US dollar climbs as risk appetite sinks

US dollar rises on geopolitical/economic nerves

The US dollar rose into the end of the week on Friday as investors loaded up on weekend risk protection. Nothing has changed over the weekend to alter the need to hold US dollars; if anything, with the US seemingly about to ban Russian oil imports, and no good news from Ukraine, the situation has hardened.

 

The dollar index has risen by 0.57% this morning to 99.06, but the US dollar pain has been unevenly spread. European and Asian currencies have borne most of the pain, with news circulating that the Bank of Korea has been intervening to sell the US dollar today versus the Won. EUR/USD has tumbled by 0.80% to 1.0850, and is, ominously, not far from long-term support at the 1.0800 region I mentioned last week. A weekly close below 1.0800 potentially signals a move well below 1.0000. GBP/USD has fallen by 0.30% to 1.3200 and is eyeing support at 1.3150, failure of which will see GBP/USD retest 1.3000.

 

Elsewhere, the commodity-centric Australian and New Zealand dollars have actually rallied, rising 0.45% to 0.7410 and 0.6890 respectively, while the Canadian dollar is unchanged versus the greenback. High commodity prices and expectations of higher interest rates are combined to lift the Three Amigos, nullifying their risk-sentiment status. The technical picture is especially constructive for AUD/USD and NZD/USD and suggests at least another 100-150 points of gains in the sessions ahead.

 

The Asian currency sell-off is also uneven. The won, baht, New Taiwanese dollar, and Philippine peso are sharply lower, as is the Indian rupee, with the BOK intervening this morning. The Indonesian rupiah and Malaysian ringgit, both major commodity exporters, are holding firm with the Singapore dollar finding support by association. There appears to be a major split developing in the Asian currency grouping along the lines of short commodity importers/long commodity exporters. Of this grouping the Indian rupee is probably the most vulnerable, being also at the mercy of hot-money inflows and outflows from the equity market. A retest by USD/INR of 77.40 seems inevitable.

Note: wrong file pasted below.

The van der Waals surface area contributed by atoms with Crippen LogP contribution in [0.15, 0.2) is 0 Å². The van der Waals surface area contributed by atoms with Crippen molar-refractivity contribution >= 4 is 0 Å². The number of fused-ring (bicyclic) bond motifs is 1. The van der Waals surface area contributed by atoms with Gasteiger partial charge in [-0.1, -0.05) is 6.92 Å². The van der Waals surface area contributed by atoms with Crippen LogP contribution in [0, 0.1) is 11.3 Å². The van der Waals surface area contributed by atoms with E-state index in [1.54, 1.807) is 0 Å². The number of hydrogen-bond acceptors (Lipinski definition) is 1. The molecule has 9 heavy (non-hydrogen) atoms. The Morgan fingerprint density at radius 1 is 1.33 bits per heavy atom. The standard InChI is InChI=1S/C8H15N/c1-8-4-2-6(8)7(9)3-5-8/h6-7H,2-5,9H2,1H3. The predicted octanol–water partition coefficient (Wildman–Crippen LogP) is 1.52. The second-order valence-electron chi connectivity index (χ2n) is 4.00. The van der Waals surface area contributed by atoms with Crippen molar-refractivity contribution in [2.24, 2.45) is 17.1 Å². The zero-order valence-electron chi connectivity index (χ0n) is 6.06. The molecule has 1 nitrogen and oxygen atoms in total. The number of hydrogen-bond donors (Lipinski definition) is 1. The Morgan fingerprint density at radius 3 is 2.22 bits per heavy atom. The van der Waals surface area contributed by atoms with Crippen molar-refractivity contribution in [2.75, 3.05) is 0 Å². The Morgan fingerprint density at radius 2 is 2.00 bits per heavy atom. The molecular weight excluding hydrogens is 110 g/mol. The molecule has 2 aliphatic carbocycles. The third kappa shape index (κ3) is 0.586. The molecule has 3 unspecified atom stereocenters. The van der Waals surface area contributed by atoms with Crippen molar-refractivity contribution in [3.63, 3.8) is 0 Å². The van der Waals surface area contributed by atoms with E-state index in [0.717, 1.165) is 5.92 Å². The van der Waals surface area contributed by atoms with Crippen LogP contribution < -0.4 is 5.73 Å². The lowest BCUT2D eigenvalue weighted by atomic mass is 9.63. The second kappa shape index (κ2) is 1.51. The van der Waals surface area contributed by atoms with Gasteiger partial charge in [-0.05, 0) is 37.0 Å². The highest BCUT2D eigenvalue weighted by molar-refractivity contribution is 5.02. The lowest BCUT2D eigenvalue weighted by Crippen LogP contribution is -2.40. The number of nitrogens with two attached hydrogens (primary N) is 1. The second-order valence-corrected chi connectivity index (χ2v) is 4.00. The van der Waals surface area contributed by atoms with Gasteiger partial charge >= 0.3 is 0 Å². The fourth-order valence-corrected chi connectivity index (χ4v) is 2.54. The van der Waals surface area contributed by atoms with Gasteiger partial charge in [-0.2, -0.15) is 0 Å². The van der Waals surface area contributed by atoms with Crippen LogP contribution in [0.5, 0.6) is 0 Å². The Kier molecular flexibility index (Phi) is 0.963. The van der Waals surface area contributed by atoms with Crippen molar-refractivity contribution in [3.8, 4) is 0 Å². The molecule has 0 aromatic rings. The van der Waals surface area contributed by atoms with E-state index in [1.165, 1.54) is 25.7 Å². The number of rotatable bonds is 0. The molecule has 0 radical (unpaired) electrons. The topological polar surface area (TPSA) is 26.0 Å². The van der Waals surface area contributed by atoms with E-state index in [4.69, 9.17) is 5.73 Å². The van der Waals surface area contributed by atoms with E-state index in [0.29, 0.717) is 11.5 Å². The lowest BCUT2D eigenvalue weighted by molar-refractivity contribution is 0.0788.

This article is for general information purposes only. It is not investment advice or a solution to buy or sell securities. Opinions are the authors; not necessarily that of OANDA Corporation or any of its affiliates, subsidiaries, officers or directors. Leveraged trading is high risk and not suitable for all. You could lose all of your deposited funds.

Jeffrey Halley

Jeffrey Halley

Senior Market Analyst, Asia Pacific
With more than 30 years of FX experience – from spot/margin trading and NDFs through to currency options and futures – Jeffrey Halley is OANDA’s senior market analyst for Asia Pacific, responsible for providing timely and relevant macro analysis covering a wide range of asset classes. He has previously worked with leading institutions such as Saxo Capital Markets, DynexCorp Currency Portfolio Management, IG, IFX, Fimat Internationale Banque, HSBC and Barclays. A highly sought-after analyst, Jeffrey has appeared on a wide range of global news channels including Bloomberg, BBC, Reuters, CNBC, MSN, Sky TV, Channel News Asia as well as in leading print publications including the New York Times and The Wall Street Journal, among others. He was born in New Zealand and holds an MBA from the Cass Business School.
Jeffrey Halley